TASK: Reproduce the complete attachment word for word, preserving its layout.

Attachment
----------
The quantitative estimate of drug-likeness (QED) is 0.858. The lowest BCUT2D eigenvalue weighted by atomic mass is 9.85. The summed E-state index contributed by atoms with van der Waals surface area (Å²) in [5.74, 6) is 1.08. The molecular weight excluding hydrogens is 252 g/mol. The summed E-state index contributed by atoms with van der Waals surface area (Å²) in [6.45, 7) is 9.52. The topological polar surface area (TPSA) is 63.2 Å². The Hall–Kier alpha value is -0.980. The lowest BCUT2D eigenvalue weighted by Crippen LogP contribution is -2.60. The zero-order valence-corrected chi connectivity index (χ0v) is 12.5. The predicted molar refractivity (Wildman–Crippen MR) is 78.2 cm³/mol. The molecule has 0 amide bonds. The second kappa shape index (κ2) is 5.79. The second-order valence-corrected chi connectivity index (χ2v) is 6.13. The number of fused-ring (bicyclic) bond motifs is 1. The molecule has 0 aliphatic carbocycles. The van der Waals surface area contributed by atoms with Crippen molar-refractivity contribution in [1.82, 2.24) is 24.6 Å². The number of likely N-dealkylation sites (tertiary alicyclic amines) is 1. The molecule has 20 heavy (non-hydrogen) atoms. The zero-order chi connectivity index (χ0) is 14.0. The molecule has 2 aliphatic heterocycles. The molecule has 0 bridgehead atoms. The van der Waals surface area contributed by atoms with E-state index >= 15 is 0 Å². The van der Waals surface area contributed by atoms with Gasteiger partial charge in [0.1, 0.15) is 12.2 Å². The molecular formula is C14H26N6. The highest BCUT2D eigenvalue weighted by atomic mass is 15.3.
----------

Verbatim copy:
The quantitative estimate of drug-likeness (QED) is 0.858. The lowest BCUT2D eigenvalue weighted by atomic mass is 9.85. The summed E-state index contributed by atoms with van der Waals surface area (Å²) in [5.74, 6) is 1.08. The molecular weight excluding hydrogens is 252 g/mol. The summed E-state index contributed by atoms with van der Waals surface area (Å²) in [6.45, 7) is 9.52. The topological polar surface area (TPSA) is 63.2 Å². The Hall–Kier alpha value is -0.980. The lowest BCUT2D eigenvalue weighted by Crippen LogP contribution is -2.60. The zero-order valence-corrected chi connectivity index (χ0v) is 12.5. The predicted molar refractivity (Wildman–Crippen MR) is 78.2 cm³/mol. The molecule has 0 amide bonds. The second kappa shape index (κ2) is 5.79. The second-order valence-corrected chi connectivity index (χ2v) is 6.13. The number of fused-ring (bicyclic) bond motifs is 1. The molecule has 0 aliphatic carbocycles. The van der Waals surface area contributed by atoms with Crippen molar-refractivity contribution in [1.82, 2.24) is 24.6 Å². The number of likely N-dealkylation sites (tertiary alicyclic amines) is 1. The molecule has 20 heavy (non-hydrogen) atoms. The zero-order chi connectivity index (χ0) is 14.0. The molecule has 2 aliphatic heterocycles. The molecule has 0 bridgehead atoms. The van der Waals surface area contributed by atoms with E-state index >= 15 is 0 Å². The van der Waals surface area contributed by atoms with Gasteiger partial charge in [0.1, 0.15) is 12.2 Å². The molecular formula is C14H26N6. The highest BCUT2D eigenvalue weighted by atomic mass is 15.3.